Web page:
Serving the campus of the University of Alabama since 1894

The Crimson White

Serving the campus of the University of Alabama since 1894

The Crimson White

Serving the campus of the University of Alabama since 1894

The Crimson White

University expands block seating


The University has decided to expand Student Organization Seating into section S-3 of the lower bowl of Bryant-Denny Stadium, reserving 33 of 35 rows previously open to all student ticketholders.

At a meeting of the Student Organization Seating Committe on Tuesday night, members voted on a revised seating chart that will take effect for the North Texas game this Saturday. The chart reduces general admission seating by an estimated total of 580 seats and, as a result, places almost all student seating behind the south end zone in the block seating program.

“Because of the significant amount of miscommunication about the procedures, and after being asked to review the initial decision by the SOS committee and several student groups who were impacted by the committee’s decision, I agreed to a one-time, non-precedent-setting addition of seats,” said Mark Nelson, University of Alabama vice president for Student Affairs. The decision brings the number of seats reserved for Student Organization Seating to an estimated 5,000 seats, over a third of lower bowl student seating.

Megan St. John, a senior majoring in nursing who sat in section S-3 for every game she attended last season, had planned to do so again this year and said she is saddened to learn the area will now be used for block seating.

“That truly does break my heart,” she said. “I’m not surprised that they took it into block seating, I figured it was only a matter of time before they took it away. I am disappointed, because I think that section allows non-greek students to sit in a more optimal viewing area. But at the same time, I think I’d probably still sit there. If they want to kick me out, they can.”

Before the first home game against Kent State two weeks ago, administration officials had planned to issue citations for Student Non-academic Misconduct (SNAM) to students who sat in an organization’s reserved block. Because block seating is not mentioned in the Code of Student Conduct, and the University has no policy authorizing its existence, the SNAMs were to be given for not following the instructions of faculty members.

However, when asked if SNAMs would be issued to students who continue to sit in section S-3, Nelson said, “Once again, we will call on our students to be courteous, to demonstrate good sportsmanship and to fully cooperate with University officials.”

As a result of the expansion, the Student Bar Association, MBA Program, Exercise and Physiology Club, Alpha Kappa Lambda and Phi Sigma Kappa will all receive block seating privileges. The five groups had applied for seating last month, but their applications were discarded without being reviewed by the seating committee.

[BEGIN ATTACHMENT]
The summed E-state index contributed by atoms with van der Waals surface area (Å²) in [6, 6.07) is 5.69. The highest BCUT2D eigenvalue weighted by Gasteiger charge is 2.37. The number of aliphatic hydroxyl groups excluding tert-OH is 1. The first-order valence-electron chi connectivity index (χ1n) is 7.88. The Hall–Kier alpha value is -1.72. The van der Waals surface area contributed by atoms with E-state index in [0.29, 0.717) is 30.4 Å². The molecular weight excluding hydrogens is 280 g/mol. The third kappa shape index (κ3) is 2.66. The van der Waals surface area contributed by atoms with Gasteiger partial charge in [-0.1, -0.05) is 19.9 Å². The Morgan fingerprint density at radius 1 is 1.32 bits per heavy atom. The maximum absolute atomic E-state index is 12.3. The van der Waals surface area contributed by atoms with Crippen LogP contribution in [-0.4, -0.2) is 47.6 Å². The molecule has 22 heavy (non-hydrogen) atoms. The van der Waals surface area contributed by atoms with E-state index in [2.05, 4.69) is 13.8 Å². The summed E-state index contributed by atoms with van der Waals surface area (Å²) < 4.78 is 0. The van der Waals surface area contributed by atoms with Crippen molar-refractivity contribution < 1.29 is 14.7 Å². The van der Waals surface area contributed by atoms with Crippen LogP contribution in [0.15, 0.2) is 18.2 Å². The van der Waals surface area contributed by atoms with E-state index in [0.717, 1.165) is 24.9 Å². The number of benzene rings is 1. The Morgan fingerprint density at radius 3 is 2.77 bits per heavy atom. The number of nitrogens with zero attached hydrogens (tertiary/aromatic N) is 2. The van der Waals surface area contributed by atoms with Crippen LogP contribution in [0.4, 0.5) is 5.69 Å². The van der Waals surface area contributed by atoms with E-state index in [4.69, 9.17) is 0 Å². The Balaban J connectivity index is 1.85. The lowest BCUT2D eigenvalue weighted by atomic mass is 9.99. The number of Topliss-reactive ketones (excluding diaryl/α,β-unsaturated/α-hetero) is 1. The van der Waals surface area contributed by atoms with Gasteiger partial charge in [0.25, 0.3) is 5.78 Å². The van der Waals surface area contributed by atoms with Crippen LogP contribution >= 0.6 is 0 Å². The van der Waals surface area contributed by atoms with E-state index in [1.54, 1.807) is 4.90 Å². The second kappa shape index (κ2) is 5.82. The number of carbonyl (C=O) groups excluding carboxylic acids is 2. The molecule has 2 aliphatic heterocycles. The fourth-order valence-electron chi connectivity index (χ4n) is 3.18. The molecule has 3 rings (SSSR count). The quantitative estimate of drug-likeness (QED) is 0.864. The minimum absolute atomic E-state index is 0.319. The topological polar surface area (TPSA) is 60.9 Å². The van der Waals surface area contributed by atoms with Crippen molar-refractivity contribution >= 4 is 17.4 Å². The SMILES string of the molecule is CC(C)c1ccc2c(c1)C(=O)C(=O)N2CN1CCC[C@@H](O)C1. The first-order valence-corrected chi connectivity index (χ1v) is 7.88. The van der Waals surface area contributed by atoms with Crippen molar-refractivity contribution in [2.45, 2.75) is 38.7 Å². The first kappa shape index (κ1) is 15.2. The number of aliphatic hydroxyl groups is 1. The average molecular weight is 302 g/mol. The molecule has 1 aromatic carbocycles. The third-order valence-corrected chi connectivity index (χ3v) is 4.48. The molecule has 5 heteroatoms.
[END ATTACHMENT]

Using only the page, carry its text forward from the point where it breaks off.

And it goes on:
“The groups had incomplete applications,” said SGA communications director Seth Morrow. “But per a directive from the Division of Student Affairs, the committee met again to allocate seats to the five groups.”

Will Pylant, an SGA senator who serves on the seating committee, said he was satisfied with the new plan.

“On Tuesday, we passed a map that is fair to all parties concerned,” he said. “I was pleased with the friendly tone of debate and the general agreement between committee members.”

Morrow agreed.

“We are excited that more organizations are receiving seating this year than last year,” Morrow said, “and we look forward to continuing to mold the process to better serve all students.”

SGA press secretary Katie O’Laughlin said a task force is being formed to make recommendations for improving block seating.

“In the coming weeks, a task force will be created to draft a proposal for the future of Student Organization Seating,” she said.

O’Laughlin said the review team will include members from each branch of SGA and a chairman appointed by the Dean of Students’ Office. It will solicit student opinion, research the process at other institutions and present a proposal to SGA President Grant Cochran and Nelson.

“I have asked for clear objectives and procedures to be developed, and I understand that SGA President Grant Cochran has also asked for the same thing,” Nelson said. “While I believe it is important for the SGA to lead the effort to clarify our objectives and procedures related to the current SOS structure, I also believe it is important to understand the various options available to us in light of the growing demand for SOS. As such, I have asked the [Campus and Student Life Standing Committee] to research best practices from across the country and to submit a report by the end of this semester.”

Hailey Grace Allen and Elisabeth Garcia contributed to this report.

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